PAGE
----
BANGKOK: Thai authorities were struggling on Friday (Apr 9) to contain a growing COVID-19 outbreak just days before the country’s traditional Songkran New Year’s holiday, when millions of people travel around the country.
Health officials reported another 559 new infections nationwide on Friday, following increases of 405 new cases and 334 new cases the previous two days. Authorities have responded by ordering that entertainment venues in 41 provinces close for two weeks starting on Saturday, while governors in some provinces are placing restrictions on travellers arriving from elsewhere.
Such daily increases in new infections are rare for Thailand, which has weathered the COVID-19 pandemic far better than many nations through measures including strict border controls that have decimated the country’s lucrative tourism industry.
Thailand has also experimented at times with everything from curfews and alcohol bans to closures of schools, shopping malls and restaurants.
Both travellers and businesses alike had been hoping that this year’s Songkran holiday could go forward without a spike in infections. The official holiday was cancelled last year to slow the spread of the disease, as it came as the country was experiencing its first major outbreak.
The national government has so far declined to issue blanket travel restrictions this year, though provincial authorities are allowed to set quarantine rules for people coming from high-risk zones such as Bangkok. Several provinces have done so, throwing many people’s travel plans into question.
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The current outbreak is the largest the country has seen since one in December that was centred around a fresh food market that employs a number of migrant workers from Myanmar.
This time, however, the outbreak has been traced to a number of bars and nightlife venues in the heart of Bangkok, including many popular with the rich and powerful.
Cases are now on the rise in at least 20 provinces, with authorities saying some of those infected have a more contagious variant of the virus first detected in Britain.
The outbreak – which has infected at least one Cabinet minister and forced a number of others into self-quarantine – is increasing criticism of Prime Minister Prayut Chan-o-cha’s government and its handling of the pandemic.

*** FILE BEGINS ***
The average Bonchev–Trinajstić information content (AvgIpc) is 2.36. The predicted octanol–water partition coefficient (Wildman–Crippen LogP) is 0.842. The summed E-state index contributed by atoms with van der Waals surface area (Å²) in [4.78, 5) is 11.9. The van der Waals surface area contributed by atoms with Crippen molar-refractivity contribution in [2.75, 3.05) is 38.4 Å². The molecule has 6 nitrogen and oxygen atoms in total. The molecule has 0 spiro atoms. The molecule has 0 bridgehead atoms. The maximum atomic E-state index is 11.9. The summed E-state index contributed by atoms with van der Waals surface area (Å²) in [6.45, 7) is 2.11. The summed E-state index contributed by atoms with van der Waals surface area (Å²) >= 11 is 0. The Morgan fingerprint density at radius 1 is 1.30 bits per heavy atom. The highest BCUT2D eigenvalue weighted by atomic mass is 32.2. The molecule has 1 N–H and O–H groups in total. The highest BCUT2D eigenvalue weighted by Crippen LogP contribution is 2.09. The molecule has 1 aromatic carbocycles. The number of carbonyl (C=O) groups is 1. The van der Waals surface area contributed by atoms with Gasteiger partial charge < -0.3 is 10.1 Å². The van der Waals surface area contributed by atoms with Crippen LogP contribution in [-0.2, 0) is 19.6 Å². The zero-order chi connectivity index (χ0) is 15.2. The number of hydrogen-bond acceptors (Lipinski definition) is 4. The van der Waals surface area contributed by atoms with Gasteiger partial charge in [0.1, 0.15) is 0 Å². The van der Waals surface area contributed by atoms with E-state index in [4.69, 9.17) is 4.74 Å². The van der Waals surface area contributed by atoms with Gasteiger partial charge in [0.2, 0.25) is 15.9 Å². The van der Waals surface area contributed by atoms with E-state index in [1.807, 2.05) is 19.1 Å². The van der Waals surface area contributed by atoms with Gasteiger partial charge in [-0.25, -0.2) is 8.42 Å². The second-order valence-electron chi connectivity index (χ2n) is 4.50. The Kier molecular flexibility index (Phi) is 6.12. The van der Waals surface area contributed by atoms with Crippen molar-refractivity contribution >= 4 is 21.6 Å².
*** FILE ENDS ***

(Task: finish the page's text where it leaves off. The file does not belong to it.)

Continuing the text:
A health worker administers a dose of the AstraZeneca COVID-19 vaccine to a Buddhist monk at Nak Prok Temple in Bangkok on Friday, Apr 9, 2021. (Photo: AP/Sakchai Lalit)
While Thailand has only recorded 30,869 infections and 96 deaths since the pandemic began, critics say the government hasn’t done enough with regards to vaccinations or support for people whose livelihoods have been wiped out by the pandemic.
Thailand has vaccinated less than 1 per cent of its 69 million people, and has on hand a relatively small supply of the Sinovac and AstraZeneca vaccines.
While there have been some high-profile vaccination events – including, most recently, inoculations for workers at now-closed entertainment venues in areas affected by the latest outbreak – there is still no clear time table for when the general public will be able to get a vaccine.
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The government response to the latest outbreak has so far centred on closures of nightlife venues. Bangkok city officials earlier this week ordered all nightspots in three affected neighbourhoods to be closed. The country’s central authority managing the COVID-19 situation expanded that on Friday to bars, nightclubs and karaoke parlours in 41 provinces.
Authorities in Bangkok have set up mass testing sites in some of the affected neighbourhoods, drawing large crowds of people who often have to wait hours in line.
Efforts to find possible infections have been complicated now that a number of hospitals in Bangkok have said they are suspending COVID-19 testing due to shortages in the chemicals needed to process tests.
The government has ordered preparations to set up field hospitals to accommodate any surge in patients, and said vacant rooms in Bangkok hotels could also be converted to accommodate infected people if numbers keep rising.
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